“I think ugly girls should be shot at birth by their parents. It’s bad enough being born a girl…but ugly and clever…”
The Australian cinematic New Wave of the 70s kicked off with Peter Weir’s Picnic at Hanging Rock. It set a tone for a kind of film making and story telling that was uniquely Australian. At the turn of the 20th century, Australia was a strange place. It had well and truly started to form its own identity, but was still well and truly part of the British Empire in a way that meant Englishman were a kind of nobility, and the whites born and raised here were a step below. It was also a time when old fashioned British ways of propriety were still trying to survive in the harsh outback and desert environment that would eventually win out in the end. It was a fascinating setting for the off putting dreamscape of Picnic at Hanging Rock. And it’s just as fascinating for the more grounded story of My Brilliant Career.
At 16, the confident and defiant Sybylla (Judy Davis) is living in a time and place when confidence and defiance in a woman is seen as a burden. Her parents have decided that they can’t afford to keep her anymore and that she needs to make a living until she can find a husband. But for now, they send her to live with her grandmother (Aileen Britton), uncle JJ (Peter Whitford) and Aunt Helen (Wendy Hughes). Here, she meets pompous English jackaroo Frank (Robert Grubb), and local well to do property owner, Henry (Sam Neil).
Both men are immediately smitten with Sybyll, and while the sensible choice is obviously Frank, who comes complete with a noble British ancestry and large inheritance, it’s the more down to earth Henry who interests her more. But, before any love can be requited, there needs to be a series of situations where Sybyll’s outgoing nature embarrasses her grandmother and charms her uncle.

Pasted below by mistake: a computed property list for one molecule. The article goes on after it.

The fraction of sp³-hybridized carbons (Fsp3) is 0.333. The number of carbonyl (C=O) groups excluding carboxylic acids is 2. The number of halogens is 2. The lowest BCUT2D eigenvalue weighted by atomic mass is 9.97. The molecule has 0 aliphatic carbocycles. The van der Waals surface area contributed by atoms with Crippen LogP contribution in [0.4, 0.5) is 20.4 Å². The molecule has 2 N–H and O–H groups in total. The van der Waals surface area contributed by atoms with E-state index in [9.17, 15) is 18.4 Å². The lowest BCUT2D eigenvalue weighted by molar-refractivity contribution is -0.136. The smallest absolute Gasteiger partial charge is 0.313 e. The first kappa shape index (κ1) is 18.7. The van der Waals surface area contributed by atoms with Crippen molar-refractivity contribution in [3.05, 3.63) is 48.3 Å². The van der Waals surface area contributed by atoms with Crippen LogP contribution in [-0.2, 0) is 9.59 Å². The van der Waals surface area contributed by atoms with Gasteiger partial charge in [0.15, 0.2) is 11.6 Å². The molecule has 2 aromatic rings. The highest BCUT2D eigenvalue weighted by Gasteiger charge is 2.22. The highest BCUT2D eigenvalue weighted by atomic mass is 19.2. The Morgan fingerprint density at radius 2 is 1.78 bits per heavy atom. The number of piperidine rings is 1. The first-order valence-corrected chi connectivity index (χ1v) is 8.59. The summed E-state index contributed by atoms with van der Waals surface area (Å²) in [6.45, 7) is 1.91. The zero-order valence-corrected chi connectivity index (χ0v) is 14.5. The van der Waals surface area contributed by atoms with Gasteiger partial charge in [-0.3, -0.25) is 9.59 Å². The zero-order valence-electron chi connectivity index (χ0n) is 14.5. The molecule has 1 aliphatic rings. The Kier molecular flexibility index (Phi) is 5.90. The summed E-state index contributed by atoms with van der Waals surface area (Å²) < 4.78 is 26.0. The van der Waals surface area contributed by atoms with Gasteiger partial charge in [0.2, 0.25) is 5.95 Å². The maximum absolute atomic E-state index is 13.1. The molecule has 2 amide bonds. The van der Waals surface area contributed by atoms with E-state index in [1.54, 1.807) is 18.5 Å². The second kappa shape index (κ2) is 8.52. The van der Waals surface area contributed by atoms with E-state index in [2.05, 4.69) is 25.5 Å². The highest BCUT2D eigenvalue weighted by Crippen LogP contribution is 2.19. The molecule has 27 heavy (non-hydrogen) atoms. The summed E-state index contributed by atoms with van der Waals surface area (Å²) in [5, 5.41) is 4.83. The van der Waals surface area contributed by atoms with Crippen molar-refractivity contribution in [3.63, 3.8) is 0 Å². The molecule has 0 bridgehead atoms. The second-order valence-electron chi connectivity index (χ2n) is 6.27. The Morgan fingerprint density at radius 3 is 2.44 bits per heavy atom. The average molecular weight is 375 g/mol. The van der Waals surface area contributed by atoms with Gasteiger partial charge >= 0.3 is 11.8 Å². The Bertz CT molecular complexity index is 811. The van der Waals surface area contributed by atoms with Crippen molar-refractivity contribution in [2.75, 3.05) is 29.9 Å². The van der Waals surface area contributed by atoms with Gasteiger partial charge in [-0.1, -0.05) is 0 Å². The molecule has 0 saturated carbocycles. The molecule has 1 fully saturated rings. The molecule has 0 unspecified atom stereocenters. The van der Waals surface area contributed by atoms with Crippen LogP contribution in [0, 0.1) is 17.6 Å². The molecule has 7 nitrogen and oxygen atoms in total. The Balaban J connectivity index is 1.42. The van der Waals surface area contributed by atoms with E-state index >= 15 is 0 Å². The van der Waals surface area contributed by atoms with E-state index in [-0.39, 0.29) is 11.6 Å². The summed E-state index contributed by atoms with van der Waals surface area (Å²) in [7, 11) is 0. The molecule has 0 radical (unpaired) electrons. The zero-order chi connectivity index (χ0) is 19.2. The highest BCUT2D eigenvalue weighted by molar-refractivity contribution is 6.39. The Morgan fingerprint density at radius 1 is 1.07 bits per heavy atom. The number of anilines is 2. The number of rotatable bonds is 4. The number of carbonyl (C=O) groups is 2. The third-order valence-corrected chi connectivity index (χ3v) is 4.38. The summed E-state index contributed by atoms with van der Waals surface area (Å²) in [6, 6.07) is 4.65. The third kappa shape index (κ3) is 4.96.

In 2015, the strong, confident female character doesn’t seem like anything out of the ordinary or groundbreaking. But reading about My Brilliant Career, it was a big deal when this movie came out in the late 70s. Which makes me think it must have been an enormous deal when the original novel was published in 1901. And as well made and well acted as this movie adaptation is, I had to keep reminding myself about the book’s vintage to keep myself interested in the story.
Watching My Brilliant Career for the first time, it didn’t really stand out to me as anything special. But with the hindsight of when it came out, what the Australian film industry was at the time, and the subsequent careers of some of the people involved, I can appreciate its importance, even if I didn’t necessarily find it all that entertaining.